HWFL starts new season at Middle School

By Jaidev Pant ’21

HWFL, also known as the freshmen football league, started its new season on Sept. 5, with a draft taking place on Aug. 31. There are six total teams this year, with one captain per team. It is a six-on-six league, where each team can have one sub. There is one game per break, and the games are usually played on Tuesdays, Wednesdays or Thursdays on Sprague Field. The league was reactivated this school year after its absence last year. The team captains wanted to keep this ninth grade tradition going, which is why they decided to start the league again. The crowds are large with many people showing up to the games during break.

“The best part is watching the hype crowds and also hyping them up,” Team Chilly player Chase Harleston ’21 said.

The players said they really enjoy playing against each other and with other freshmen.

“My favorite part of HWFL is being able to play in front of all my friends and play with all my friends, and it is really fun. It’s really hype,” Team Chilly Captain Charlie Wang ’21 said.

The team captains do not know how long the league will run for this year. To receive information about the league, follow @hwfl2k17 on Instagram.

Visual artist Basil Kincaid to speak to MS community on Monday


By Hannah Han ’21

Visual artist Basil Kincaid spoke about his artwork on Sept. 18 during a Monday special assembly in the Saperstein Theatre. Later, he talked to visual arts students about his work process and answered questions about his installments during third and fourth period. An exhibition of his work was set up in the Arlene Schnitzer Gallery for students to view.

Kincaid is an African American artist from St. Louis, Missouri whose work addresses ideas of identity, freedom, family and culture.

“Freedom is my main thing. Don’t try to box me in. Don’t try to tell me what to do. I want to be me,” Kincaid said during the assembly.

Kincaid quilts, collages, draws, paints, takes photographs and builds installations, although he said he is currently most interested in working with fabric. Most of his art is made of donated or used materials, a nod to African Americans in the past who had to make a living working with scraps.

“I started walking around outside, and picking things off of the street, and making art with things I found. […] You look at the history of black people in America. We’ve had to do everything with scraps, and we’ve made amazing things with other people’s leftovers,” Kincaid said.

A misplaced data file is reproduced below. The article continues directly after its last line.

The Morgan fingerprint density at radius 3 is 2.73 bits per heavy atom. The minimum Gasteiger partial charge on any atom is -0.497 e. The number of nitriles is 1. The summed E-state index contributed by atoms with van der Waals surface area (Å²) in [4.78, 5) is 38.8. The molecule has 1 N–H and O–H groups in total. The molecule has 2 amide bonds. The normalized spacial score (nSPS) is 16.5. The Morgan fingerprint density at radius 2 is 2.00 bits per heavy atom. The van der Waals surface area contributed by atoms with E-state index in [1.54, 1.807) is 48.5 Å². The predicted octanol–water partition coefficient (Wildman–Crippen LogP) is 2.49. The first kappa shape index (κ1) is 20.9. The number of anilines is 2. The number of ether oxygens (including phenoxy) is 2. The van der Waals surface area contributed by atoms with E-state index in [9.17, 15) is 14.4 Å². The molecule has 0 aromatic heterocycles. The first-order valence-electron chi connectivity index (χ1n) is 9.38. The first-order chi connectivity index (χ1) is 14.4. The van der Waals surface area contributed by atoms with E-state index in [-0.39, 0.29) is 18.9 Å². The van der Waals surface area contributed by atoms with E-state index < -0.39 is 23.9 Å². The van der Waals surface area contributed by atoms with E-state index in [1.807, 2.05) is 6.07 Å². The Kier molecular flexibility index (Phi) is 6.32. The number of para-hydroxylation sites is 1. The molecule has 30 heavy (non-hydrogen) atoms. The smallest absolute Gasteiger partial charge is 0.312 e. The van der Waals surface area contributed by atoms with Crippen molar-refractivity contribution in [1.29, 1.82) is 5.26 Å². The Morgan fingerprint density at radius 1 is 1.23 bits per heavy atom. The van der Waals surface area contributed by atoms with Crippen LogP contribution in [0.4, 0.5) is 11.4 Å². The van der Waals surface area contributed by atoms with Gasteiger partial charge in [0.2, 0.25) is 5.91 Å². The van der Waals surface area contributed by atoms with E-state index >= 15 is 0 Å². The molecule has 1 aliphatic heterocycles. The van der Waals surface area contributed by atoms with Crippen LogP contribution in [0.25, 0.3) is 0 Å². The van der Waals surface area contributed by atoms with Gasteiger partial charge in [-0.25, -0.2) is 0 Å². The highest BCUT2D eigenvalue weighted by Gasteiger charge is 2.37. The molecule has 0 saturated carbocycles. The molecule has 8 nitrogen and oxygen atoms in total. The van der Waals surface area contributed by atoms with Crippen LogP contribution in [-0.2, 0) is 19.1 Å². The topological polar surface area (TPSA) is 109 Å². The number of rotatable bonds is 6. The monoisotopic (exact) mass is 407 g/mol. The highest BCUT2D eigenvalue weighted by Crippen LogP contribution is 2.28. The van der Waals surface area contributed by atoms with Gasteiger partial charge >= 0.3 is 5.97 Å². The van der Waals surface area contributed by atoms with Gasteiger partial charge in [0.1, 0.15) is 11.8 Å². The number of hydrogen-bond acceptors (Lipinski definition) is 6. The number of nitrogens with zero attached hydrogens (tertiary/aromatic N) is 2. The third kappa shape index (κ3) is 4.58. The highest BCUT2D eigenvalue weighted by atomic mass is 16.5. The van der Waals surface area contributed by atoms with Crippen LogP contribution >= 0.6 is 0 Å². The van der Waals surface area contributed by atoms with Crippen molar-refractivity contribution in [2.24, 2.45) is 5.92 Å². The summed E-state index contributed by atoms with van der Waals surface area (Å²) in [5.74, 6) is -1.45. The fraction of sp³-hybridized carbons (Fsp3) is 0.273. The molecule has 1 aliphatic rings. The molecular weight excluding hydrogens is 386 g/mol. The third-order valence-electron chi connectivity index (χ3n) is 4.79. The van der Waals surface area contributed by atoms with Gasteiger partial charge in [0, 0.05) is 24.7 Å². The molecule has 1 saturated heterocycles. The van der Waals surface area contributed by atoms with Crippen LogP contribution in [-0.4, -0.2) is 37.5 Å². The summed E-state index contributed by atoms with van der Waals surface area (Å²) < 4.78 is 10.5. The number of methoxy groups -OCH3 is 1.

Kincaid said that as a child, he was bullied because of his race. He said that the only time he felt comfortable was when he was drawing and art helped carry him through all of the difficult times in his life.

“I have scars from where people would do different things to me. Throughout time, art was my refuge, and it was the place where I could belong, and my place where nobody could touch me,” Kincaid said.

Kincaid ended his speech by encouraging students to follow their dreams and never give up.

“If the only thing holding us back is the fact that we are afraid to believe in ourselves, then whatever it is you love to do, you need to do it, and you need to make a living doing it,” Kincaid said.

Middle School Visual Arts Department Head Katie Palmer ’98 originally invited the visual artist to speak at the school. Palmer and Kincaid first met at an art show in St. Louis; the Middle School Visual Arts Department Head had submitted her work to the show, and Kincaid happened to be the juror.

“I saw his [Kincaid’s] website, and it was such good work. […] He works in so many media, and I thought he would be a good fit [as a guest speaker for the community],” Palmer said.

Students said they found his speech to be inspiring.

“I really appreciated his honesty about his past experiences and his passion about his work,” Giulia Germano ’21 said.





Class of 2022 to have AP limits, unweighted GPAs

By Tessa Augsberger ’22 and Maddie Morrison ’22

Starting with the class of 2022, future classes will be limited in the number of Advanced Placement courses they can take at the Upper School. Also, GPA weighting for AP and honors courses will be removed. The updated policy states that sophomores may take no more than two AP courses, juniors can take up to three and seniors can take up to four.

Members of the class of ’22 appear to be in favor of the policy change.

“I feel like now people might not feel as obliged to take as many AP [courses] just to get the credit, but for some people who want to take a lot of AP [courses] they might be held back. We can’t do as much as we could have. People who want to take six AP [courses] they can’t do that anymore,” Peter Shen ‘22 said.

Shen said that he would not remove the new  restrictions if he was able to.

Upper School Dean Department Head Beth Slattery, who was involved in the policy’s creation spoke about the reasoning behind the decision, “I think the AP limit will encourage students to make more authentic choices about their curriculum, therefore creating more happiness and balance in students’ lives, which is a primary vision for our school,” Slattery said in an email.

According to Slattery, the new policy also focuses on an increased sense of wellness in the student body.